This reconstruction helps to support Nehring's conclusion that the Danubians were the first speakers of Indo-European languages on European soil, and that Indo-European may be divided into two chronological levels without reference to the Centum-Satem division. If the original agricultural and cattle-raising complex was connected with the Danubians, the horse element with its Altaic linguistic connections would belong to the Corded. By this argument, we may construct a reasonably complete concurrence between the three disciplines: physical anthropology, archaeology, and linguistics.
At this point, a word of caution is needed. We must not carry the associations suggested in this chapter too far, and above all we must not form the opinion that the terms Nordic and Indo-European are inseparable. Indo-European speakers, from the moment of their initial dispersion, began mixing with other peoples, and the specific association between language and race found in this instance has by now been largely dissipated. Furthermore, the Nordic race as we have studied it in Europe was formed from the union of two or more widely distributed and essentially related racial types. It is quite possible and even likely that similar combinations of the same elements took place elsewhere, and that other Nordics may have arisen without reference to Indo-European speech. Furthermore, we must remember that, although most Iron Age Nordic groups of which we have literary descriptions were wholly or partially blond, we cannot be sure that all prehistoric skeletal material which seems Nordic in an osteological sense was associated with blond soft parts; we must also remember that the "Nordics" in the living sense have no monopoly on blondism.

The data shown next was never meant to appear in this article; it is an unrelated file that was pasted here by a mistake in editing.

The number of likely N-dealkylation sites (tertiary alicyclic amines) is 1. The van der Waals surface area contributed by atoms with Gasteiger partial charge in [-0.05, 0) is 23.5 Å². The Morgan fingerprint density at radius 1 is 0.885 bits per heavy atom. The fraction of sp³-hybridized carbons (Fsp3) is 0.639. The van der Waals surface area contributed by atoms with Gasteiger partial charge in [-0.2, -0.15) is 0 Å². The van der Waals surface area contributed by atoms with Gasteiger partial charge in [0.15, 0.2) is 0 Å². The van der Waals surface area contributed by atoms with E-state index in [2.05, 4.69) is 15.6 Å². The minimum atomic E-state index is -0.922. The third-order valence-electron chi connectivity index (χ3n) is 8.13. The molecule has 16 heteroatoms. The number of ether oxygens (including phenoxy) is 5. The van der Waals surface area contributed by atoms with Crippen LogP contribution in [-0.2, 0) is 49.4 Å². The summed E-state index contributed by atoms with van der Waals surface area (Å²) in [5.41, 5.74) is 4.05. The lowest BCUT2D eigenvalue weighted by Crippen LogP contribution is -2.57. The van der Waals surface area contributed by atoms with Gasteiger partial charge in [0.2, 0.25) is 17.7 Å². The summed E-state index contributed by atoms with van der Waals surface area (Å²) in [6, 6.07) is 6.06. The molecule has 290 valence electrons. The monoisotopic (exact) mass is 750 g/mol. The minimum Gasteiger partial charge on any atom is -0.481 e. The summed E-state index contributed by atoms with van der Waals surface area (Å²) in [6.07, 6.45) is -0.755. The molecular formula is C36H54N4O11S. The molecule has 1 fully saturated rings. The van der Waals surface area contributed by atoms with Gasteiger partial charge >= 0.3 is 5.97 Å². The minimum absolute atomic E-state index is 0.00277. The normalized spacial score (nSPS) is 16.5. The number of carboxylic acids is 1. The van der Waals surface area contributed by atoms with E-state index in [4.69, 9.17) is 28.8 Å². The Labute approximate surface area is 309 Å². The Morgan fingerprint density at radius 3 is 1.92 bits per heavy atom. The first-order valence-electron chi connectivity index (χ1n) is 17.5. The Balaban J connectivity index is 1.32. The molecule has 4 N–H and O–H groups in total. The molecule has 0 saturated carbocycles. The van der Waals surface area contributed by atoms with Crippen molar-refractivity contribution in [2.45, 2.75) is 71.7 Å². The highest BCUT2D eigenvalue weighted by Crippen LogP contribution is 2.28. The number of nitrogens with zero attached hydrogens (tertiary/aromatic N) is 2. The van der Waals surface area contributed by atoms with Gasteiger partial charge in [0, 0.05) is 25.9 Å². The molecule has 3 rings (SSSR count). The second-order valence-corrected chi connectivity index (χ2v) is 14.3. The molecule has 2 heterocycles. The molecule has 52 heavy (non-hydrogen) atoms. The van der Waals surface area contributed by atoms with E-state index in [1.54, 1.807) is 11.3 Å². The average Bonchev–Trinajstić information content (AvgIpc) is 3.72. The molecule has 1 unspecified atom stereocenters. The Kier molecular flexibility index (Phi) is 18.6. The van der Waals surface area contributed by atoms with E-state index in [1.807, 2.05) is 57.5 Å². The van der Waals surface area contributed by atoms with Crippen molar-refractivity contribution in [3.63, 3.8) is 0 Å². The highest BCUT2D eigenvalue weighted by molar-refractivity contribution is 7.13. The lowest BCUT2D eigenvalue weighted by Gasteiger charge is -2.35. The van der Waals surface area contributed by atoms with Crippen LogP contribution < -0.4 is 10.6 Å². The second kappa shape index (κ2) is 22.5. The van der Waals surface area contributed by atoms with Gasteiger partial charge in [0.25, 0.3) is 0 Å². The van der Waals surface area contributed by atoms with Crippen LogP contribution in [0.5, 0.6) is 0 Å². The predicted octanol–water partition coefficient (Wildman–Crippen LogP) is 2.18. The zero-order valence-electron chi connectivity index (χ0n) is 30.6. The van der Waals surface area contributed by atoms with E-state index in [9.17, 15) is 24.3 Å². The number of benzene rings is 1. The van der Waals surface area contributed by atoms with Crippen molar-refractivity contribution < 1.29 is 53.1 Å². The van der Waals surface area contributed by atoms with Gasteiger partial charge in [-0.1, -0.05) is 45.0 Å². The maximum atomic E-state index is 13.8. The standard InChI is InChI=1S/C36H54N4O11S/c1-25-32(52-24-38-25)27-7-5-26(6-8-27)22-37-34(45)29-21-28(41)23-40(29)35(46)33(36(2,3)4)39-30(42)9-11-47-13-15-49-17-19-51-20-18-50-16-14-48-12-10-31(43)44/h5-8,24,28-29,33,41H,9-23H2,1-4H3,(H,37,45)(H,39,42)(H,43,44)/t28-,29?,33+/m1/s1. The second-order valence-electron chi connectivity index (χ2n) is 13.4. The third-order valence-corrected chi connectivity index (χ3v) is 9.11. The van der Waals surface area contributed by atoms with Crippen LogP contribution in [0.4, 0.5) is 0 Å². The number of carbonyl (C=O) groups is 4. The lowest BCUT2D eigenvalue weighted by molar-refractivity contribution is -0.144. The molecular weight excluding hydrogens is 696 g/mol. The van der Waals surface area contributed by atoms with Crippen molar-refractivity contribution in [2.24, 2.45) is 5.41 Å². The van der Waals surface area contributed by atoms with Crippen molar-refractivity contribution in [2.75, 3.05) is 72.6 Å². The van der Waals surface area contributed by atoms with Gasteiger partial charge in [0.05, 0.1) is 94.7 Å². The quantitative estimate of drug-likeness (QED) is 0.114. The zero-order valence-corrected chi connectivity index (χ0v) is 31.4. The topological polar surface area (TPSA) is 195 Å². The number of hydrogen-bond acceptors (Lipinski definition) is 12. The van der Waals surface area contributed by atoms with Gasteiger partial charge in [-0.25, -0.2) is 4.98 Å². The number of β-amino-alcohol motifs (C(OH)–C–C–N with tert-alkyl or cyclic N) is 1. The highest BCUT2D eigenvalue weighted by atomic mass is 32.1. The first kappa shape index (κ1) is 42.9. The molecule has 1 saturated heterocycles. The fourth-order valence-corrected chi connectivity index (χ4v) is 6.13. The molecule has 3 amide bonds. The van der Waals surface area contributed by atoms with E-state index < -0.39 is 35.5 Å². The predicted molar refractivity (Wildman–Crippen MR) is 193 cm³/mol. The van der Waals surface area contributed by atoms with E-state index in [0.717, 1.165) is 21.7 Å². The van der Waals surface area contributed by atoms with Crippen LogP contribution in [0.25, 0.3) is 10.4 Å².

Distribution of Bodily Characters

(a) Stature and Bodily Form
Before venturing to draw up a schematic classification of races within the white family, let us review some of the better known racial criteria from the standpoint of spatial distribution. The use of maps to show the distribution of means in a single metrical character is one of the oldest and commonest illustrative devices employed in the study of race. It has, in fact, formed the basis for several systems of racial classification, based upon geographical correlations between two or more characters. Such classifications ignore individual linkages in the characters involved, and subordinate the position of the individual as a racial entity. They are of necessity based on few characters, and the races so postulated are correspondingly ill defined.14 This abuse of cartography should not, however, hinder the use of maps in a purely demonstrative sense.

In this and the two following sections, we present four such maps, representing the distributions of stature, the cephalic index, head size, and hair and eye pigmentation.15 These four characters were chosen from the total body of criteria because they are the only ones in which it is possible to overcome, to a satisfactory degree, the obstacles of paucity of data and technical inconsistency. Not one of the four is completely accurate, but all are accurate enough for present purposes.
MAP 5: Stature